Alternately, you may wish to offer your workshop a chapter of your novel that might also be considered a stand-alone story. I've put a few of these up on Canvas too: stories that were eventually incorporated into a novel, or served as a novel's first chapter, or both. These range in scope and ambition. Junot Diaz's first rendition of Oscar Wao was a long story telling much of Oscar's entire life as it would eventually appear in the novel; the eventual novel surrounded, barnacled onto the raft of, this original material. Maggie Shipstead's story "Astonish Me" contains material that lives about halfway through the novel of the same name. Charles Baxter's "Saul and Patsy are Getting Comfortable in Michigan" is more or less the second chapter of Saul and Patsy, the novel. We'll note that a story that is also a chapter is a very different animal than a story that is really a thing of its own, as a quick glance at the examples will suggest.

FEAR AND LOATHING We can expect some hiccups along the way. If you get upended or sidetracked, or if you find your book is failing to come to life, don't despair. You're not going to fail the class. You should expect at times to feel like your book isn't really working. That's normal. You should expect a few days (or more) when you feel the words you're putting down are just blah. Or when you suspect your writing is actively doing damage to your soul, in the way battery acid might damage a beautiful, beautiful butterfly. That's also normal. The goal will be to accept those lousy days, to put the words down anyway, and to move on. If you find yourself following an errant track, act quickly and decisively. Be ruthless in slicing away what needs to go. But do your utmost to maintain a forward motion. Resist the urge to start over every time something gets frustrating or seems stupid. It will often be frustrating, and it will often seem stupid. Cut and abandon as needed, push on, and celebrate your milestones.

THE EMBARRASSMENT OF NARRATIVE The way we are most likely to feel stupid is not because we can't get the words down but because we feel we're obviously just writing melodrama. This is a condition I like to think of as "the embarrassment of narrative," when we worry we're writing corny hyperbolic pulp. The embarrassment of narrative may drive us to seek an exquisitely subtle, diminishingly diminutive form of conflict, with the ideal conflict being one that does not actually exist. But usually the writing we fear is melodramatic is really just dramatic. And often it isn't even that dramatic. Speaking generally, we are well advised to push our characters toward drama and conflict, even if we have concerns that our workings are too plain and that what happens is clearly the conceit of the writer rather than the inevitable outcome of a character's nature. A successful novel's conflict is often neither subtle nor nuanced but is, instead, thuddingly obvious and fundamental to its construction: what people want they cannot have. Who people are is in conflict with where or when they are. Or their experiences have scoured them in such a way as to make every moment a conflict. Work to discover what is most wrong and most disruptive about your people, then place those matters at the center of your story. Don't fear drama; embrace it. Wind up your machinery and watch it clatter, swinging its robot arms, through the china shop.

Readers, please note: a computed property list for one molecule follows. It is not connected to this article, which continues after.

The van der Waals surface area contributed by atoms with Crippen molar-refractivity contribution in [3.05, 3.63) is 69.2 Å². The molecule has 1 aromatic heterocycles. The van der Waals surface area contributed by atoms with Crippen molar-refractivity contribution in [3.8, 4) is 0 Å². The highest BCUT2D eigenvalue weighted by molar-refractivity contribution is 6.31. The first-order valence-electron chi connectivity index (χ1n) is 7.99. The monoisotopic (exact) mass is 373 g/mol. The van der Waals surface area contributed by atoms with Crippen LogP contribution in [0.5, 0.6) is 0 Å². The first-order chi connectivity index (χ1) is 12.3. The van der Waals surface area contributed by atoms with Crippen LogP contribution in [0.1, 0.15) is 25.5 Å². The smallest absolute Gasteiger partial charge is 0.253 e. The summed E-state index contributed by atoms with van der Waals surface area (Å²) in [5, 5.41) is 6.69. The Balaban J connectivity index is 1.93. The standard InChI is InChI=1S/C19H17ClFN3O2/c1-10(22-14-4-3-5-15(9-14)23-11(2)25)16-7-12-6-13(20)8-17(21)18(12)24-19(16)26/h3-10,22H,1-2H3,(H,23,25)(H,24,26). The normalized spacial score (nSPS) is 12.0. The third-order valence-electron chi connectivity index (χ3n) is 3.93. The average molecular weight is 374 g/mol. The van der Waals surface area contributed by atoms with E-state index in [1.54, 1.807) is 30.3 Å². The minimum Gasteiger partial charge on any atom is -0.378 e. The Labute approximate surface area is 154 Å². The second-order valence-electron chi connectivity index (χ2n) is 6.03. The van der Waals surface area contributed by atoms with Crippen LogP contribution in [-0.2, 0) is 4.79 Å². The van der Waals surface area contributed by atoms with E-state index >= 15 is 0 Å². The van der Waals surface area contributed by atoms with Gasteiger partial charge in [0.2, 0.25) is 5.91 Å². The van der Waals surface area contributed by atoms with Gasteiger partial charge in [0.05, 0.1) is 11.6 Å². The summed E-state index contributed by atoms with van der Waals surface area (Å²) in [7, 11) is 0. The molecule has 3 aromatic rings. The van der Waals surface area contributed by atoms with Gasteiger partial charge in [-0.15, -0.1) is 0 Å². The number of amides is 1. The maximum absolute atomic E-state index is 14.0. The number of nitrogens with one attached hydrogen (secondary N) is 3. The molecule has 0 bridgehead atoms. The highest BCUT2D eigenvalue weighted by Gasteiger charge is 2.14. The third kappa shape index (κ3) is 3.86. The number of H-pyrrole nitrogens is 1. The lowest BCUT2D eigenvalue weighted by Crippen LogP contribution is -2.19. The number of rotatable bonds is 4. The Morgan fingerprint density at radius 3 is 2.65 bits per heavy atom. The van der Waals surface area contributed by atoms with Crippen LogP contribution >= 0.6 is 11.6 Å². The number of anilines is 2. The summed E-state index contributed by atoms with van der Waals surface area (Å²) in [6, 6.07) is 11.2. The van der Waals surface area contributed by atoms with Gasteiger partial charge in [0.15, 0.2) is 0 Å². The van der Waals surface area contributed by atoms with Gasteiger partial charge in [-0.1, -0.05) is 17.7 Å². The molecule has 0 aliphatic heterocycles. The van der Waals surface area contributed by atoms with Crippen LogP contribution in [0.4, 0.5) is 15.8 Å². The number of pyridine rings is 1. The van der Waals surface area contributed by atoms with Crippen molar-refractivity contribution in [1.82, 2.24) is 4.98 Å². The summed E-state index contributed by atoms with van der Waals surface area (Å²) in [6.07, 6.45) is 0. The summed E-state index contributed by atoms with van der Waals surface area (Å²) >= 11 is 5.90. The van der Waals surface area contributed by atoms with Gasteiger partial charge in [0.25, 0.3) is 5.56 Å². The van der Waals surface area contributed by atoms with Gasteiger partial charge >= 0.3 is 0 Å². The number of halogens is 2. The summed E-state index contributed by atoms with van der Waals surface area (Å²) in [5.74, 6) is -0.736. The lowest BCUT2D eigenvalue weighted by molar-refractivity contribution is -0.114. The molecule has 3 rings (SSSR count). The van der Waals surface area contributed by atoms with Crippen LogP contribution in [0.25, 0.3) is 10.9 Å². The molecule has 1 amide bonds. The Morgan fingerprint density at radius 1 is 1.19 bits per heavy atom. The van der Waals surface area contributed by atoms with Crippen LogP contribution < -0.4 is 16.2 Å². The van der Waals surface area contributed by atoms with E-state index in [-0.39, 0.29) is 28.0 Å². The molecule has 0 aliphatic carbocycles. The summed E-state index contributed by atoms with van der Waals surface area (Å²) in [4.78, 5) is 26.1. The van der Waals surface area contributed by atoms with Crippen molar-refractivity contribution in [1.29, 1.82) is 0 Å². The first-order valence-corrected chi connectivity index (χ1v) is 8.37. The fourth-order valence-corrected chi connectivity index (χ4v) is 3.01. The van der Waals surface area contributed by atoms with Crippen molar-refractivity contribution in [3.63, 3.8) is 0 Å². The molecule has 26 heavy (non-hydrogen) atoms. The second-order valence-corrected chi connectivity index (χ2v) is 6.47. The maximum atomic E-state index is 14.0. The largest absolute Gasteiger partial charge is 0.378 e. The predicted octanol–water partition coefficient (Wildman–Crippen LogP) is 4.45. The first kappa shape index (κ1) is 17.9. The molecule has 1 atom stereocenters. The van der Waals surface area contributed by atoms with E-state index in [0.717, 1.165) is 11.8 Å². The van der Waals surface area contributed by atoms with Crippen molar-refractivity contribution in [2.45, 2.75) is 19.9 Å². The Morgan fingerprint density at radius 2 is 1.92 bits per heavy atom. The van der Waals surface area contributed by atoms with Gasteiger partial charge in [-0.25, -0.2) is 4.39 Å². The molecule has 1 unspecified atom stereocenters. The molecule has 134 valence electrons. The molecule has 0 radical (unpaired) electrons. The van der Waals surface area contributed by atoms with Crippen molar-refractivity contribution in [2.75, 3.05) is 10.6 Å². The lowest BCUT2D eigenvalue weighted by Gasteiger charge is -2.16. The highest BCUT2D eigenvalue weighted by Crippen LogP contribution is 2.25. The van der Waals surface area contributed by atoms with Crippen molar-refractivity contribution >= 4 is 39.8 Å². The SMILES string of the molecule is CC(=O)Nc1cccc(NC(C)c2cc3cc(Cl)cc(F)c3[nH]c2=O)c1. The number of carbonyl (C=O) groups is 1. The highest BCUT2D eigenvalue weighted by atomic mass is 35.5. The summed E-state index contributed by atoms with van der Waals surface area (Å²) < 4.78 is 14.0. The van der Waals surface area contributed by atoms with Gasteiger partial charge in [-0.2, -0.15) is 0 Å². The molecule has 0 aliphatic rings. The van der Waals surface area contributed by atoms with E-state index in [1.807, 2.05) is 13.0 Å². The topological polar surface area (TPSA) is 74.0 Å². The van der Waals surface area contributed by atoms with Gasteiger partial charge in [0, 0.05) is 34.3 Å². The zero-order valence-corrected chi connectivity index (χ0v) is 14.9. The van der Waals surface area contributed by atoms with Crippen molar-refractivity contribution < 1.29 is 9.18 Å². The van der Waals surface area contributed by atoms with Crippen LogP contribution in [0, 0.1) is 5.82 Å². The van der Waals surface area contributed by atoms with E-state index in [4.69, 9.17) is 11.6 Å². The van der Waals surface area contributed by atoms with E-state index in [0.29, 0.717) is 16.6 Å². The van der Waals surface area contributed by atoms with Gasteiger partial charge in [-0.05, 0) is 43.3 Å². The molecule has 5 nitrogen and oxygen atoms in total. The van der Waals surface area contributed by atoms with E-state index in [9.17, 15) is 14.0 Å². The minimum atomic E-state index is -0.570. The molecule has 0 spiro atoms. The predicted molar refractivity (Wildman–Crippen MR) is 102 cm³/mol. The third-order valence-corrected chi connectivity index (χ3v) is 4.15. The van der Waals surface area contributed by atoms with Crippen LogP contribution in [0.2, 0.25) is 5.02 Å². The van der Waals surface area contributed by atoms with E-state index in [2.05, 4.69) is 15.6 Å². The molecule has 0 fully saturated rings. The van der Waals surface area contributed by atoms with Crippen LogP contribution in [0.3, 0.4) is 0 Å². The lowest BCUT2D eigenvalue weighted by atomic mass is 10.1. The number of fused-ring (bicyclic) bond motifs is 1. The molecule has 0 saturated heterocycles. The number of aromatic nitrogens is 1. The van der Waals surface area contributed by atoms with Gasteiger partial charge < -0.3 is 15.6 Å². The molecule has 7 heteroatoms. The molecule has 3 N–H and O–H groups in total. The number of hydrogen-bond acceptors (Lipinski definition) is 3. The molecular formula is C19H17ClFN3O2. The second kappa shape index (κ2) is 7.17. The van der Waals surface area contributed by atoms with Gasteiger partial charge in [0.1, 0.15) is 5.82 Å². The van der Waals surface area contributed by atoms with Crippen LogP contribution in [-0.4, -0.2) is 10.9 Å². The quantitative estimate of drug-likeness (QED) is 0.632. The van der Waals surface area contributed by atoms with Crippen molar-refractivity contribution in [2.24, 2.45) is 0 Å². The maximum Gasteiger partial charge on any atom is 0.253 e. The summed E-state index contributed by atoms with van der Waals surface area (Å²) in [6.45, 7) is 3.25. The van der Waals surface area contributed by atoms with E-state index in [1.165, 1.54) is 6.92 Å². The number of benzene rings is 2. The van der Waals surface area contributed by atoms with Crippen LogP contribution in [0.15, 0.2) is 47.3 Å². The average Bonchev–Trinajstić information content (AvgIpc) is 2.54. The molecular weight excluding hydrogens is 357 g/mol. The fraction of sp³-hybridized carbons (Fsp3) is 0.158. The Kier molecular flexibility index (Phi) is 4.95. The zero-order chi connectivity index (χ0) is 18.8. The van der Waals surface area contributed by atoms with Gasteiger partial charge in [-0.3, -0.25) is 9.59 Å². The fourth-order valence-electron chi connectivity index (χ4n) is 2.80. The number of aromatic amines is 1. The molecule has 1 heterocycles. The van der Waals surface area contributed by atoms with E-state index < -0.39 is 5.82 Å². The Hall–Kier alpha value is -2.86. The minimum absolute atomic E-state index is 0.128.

• Don't dawdle. Novels move quickly – often more quickly than stories.
  • Don't withhold information from the reader. If your character knows she's a werewolf, or a Republican, and that fact is a source of conflict, present the fact as such as soon as possible. Then see what happens when she encounters unlike people.
  • At the same time, don't feel like you have to know everything that's going to happen. Leave ample room for surprise and discovery – on your part.
  • Resist the urge to overplot. A simple, fundamental conflict will serve as a powerful engine. A complicated, nuanced conflict may be of maximum characterological interest, but it may not generate as much forward narrative momentum. And simple, fund

    Intended Audience:

    This counts as a craft course for MFA prose students

ENGLISH 578 - Creative Writing-Fiction
Schedule Listing
001 (SEM)
M 5:00PM - 8:00PM